The Pianist’s Imperfection

The Pianist’s Reflections Series

Recently, my wife Louise had a minor kitchen accident which resulted in her breaking my favourite tea cup.

As she tells the story (on her social media):

“So I broke Andrew’s favourite teacup. I felt I should make him a new one in pottery.
It lists a little bit but it works!
Andrew said that it’s the best thing that anyone has given him. He then went on to say that most people would’ve given up and started again once they noticed the listing.
Clearly I’m not most people!”

As you can see from the photo above, my new cup is a thing of great beauty! But as Louise admits, it’s hardly perfect from a functional point of view. The “listing” perhaps doesn’t look serious, but when pouring tea into the cup it’s quite obvious that when one side is full to the brim, the other side is only two-thirds full.

There’s another problem too. Inside the cup, there are quirky recesses that somehow trap the tea, making it impossible to empty the cup when drinking from it in a genteel, civilised manner. Only tipping it upside down really does the trick!


Here, for comparison, is a cup that has none of these issues:


A bit boring, right?

The beauty of my new mug is in its imperfection: its quirkiness, vibrant personality, its energy. And central to all that, the fact that it was borne of relationship, made with love.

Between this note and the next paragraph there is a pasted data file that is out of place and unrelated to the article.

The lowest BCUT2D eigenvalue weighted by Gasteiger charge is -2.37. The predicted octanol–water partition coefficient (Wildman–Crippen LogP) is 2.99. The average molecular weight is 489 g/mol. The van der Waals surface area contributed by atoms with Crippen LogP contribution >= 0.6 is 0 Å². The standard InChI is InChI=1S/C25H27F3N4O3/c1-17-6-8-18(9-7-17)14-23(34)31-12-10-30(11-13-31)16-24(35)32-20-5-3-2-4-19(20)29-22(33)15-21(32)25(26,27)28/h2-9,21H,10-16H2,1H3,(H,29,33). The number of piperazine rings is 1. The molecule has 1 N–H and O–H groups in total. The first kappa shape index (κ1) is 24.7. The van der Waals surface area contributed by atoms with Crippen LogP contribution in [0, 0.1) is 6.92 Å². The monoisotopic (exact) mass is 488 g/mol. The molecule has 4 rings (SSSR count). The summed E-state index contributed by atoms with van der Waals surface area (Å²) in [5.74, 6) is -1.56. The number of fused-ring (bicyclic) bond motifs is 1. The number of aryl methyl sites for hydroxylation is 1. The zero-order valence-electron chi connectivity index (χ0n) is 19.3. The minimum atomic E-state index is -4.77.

Right Notes, Wrong Energy?

The positive energy that came pre-packaged with my new tea cup can likewise infuse our piano playing, and is actually a lot more important than simply playing the right notes.

And yet we too often berate ourselves (and each other) for the minor imperfections that supposedly mar our playing. And in so doing, we often shoot ourselves in the foot by focusing too much attention on one aspect of our making music: the technical.

But piano playing should not in my view be merely utilitarian, contrived to get full marks in an examination room, to win a competition, or to produce a characterless demo.

Our playing can be so much more: a genuine act of beauty, love and expression. Will we settle for playing that is merely prosaic, or invoke our technique as a catalyst for true poetry?

We live in a time where, in part due to the easy availability of “perfect” recordings, there’s a pull towards sterility when it comes to interpretive decisions, and a diminution of character in too much of the playing we hear.

The Truth of Music

In my recent article Piano Teaching and the Art of Criticism, I wrote:

“To perform a piece with accuracy is not so much to play it perfectly as to communicate its truth.”

The truth of all music goes well beyond the dots and lines written on the page; hence the importance of musical demonstration and aural impartation in teaching. Obviously we all want to faithfully follow a composer’s instructions, but even when some notes are missed it is still possible to communicate with warmth and conviction the “truth” of the piece behind the notes.